At Yale 1972-1974
The” Big N” is all about the compression of space. At UNC-Greensboro where I taught for several years there was a small Held in the museum called “Black Square marries orange circle”. It showed a square that had squeezed a yellow circle into the corner of the painting. I realized that the goal of his color was not to seek harmony but was based on a Nietzschean use of color as “will to power”. I had to laugh that he used the word marriage to describe this relationship. Harmony is the word most often used to describe marriage and in this painting the marriage allowed for no merger but rather domination of one element over another. An honest portrayal of marriage to say the least.
I had heard from Joe Nicoletti who graduated from Yale in the early 70’s and saw Al occasionally in Todi during Al’s later years that he had mellowed and had come to show some remorse about the aggressive teaching style of his early years. In a show of the later work at BU I seem to recall some reference in the accompanying literature to metaphysics, Platonic higher realms etc., the very sort of thing that he avoided talking about in the 70’s.If that is in fact the case and it allowed him to create the deep space of the later work that he so vehemently suppressed in his early work, it was unfortunate. It didn’t seem to be built up out of the dynamism of the early work. Then again the black and white geometric paintings may have already been a movement toward Pythagorean imagery of essential forms. It appears in the last work he wanted to understand the whole of the universe, how all parts add up to one large cosmos. In his early work he was like a scientist who liberates subatomic particles in an atom smasher. His legacy, if any young painter is willing to receive it, is this tight compression of space and the subsequent explosion of energy generated by that compression. He had learned it from Matisse so there is continuity historically. But that language of painting has not been picked up by subsequent generations. They don’t study its antecedents in Cezanne, Matisse, and Picasso. They didn’t bother to contradict standard visual expectations that all three were capable of. It is unfortunate that Deconstruction focused on social constructs and political issues, all imbedded in language and didn’t realize that Cezanne, Picasso, Mondrian and Matisse were ardently deconstructing the visual language of 2000 years of painting. Held pushed that deconstruction one step further. Held understood that there is always conflict and tension between any two things. No two things sit passively side by side without turning on each other; that conflict creates real relationship. This also introduces the notion of time, which has not often been considered as a vital component of painting. In Al’s figure/ ground play the picture does not permit a uniform scan but rather pulsates between being taken in as a whole ,where for example the “Big N” is seen as flat space with triangles in the corners and then as an N that is suppressing another color shape behind it. Thus a passage of time is marked by two distinct events.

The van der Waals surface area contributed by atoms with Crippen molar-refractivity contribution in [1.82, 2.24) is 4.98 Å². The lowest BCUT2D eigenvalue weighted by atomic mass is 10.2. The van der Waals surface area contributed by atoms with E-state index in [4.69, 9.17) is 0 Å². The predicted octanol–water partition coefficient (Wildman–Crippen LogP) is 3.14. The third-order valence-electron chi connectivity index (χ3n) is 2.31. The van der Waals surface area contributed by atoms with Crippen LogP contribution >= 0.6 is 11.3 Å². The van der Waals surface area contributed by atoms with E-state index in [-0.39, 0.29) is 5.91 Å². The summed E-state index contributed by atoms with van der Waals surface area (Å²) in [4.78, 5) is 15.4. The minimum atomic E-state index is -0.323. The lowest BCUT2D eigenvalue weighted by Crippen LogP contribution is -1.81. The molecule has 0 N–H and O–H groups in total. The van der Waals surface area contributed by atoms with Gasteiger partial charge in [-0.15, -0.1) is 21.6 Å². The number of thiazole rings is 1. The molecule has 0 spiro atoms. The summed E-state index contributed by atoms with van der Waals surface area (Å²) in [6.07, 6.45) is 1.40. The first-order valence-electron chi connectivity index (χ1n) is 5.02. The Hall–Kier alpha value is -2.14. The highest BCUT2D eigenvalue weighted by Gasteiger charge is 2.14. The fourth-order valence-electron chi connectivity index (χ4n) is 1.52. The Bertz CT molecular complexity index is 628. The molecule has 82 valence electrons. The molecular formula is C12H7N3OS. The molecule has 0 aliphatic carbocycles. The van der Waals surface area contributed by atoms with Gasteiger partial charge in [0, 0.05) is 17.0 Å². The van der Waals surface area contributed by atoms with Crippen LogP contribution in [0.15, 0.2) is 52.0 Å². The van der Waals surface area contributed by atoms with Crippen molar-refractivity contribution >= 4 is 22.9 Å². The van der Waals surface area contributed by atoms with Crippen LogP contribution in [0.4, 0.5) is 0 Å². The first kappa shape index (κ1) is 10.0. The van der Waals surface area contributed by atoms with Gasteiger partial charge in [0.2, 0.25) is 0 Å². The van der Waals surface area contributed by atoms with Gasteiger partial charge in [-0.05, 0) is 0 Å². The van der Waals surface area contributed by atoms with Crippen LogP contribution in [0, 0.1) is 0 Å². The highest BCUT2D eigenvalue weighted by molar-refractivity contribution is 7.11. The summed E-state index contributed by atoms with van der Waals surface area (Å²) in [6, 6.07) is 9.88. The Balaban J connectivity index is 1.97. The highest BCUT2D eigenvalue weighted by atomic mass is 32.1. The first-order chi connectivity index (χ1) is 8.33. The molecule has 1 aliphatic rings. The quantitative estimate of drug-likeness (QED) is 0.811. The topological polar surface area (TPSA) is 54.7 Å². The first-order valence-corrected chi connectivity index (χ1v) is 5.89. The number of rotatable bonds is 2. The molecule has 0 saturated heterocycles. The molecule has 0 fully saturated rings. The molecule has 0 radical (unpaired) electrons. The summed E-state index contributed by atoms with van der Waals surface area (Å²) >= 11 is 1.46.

He once showed a glimmer of sympathy towards me. I was painting still lifes in my studio where I was beginning to introduce color in a more potent manner but the work was not on the scale required by the Yale Faculty and I knew they preferred the over–sized, over ambitious attempts at story telling from my first semester. Al sensed the difficulties I was having transitioning from history painting to color studies and told me that I was probably torn apart by too many influences. The advice was aimed at directing me toward what was typically said in critiques, simplify and master one thing well. e.g. do black and white before color. At the time I bristled at that sort of criticism and said ,”You are right and you are one influence too many. Get out of my studio”.This is probably the response he wanted. He got me to enter the ring.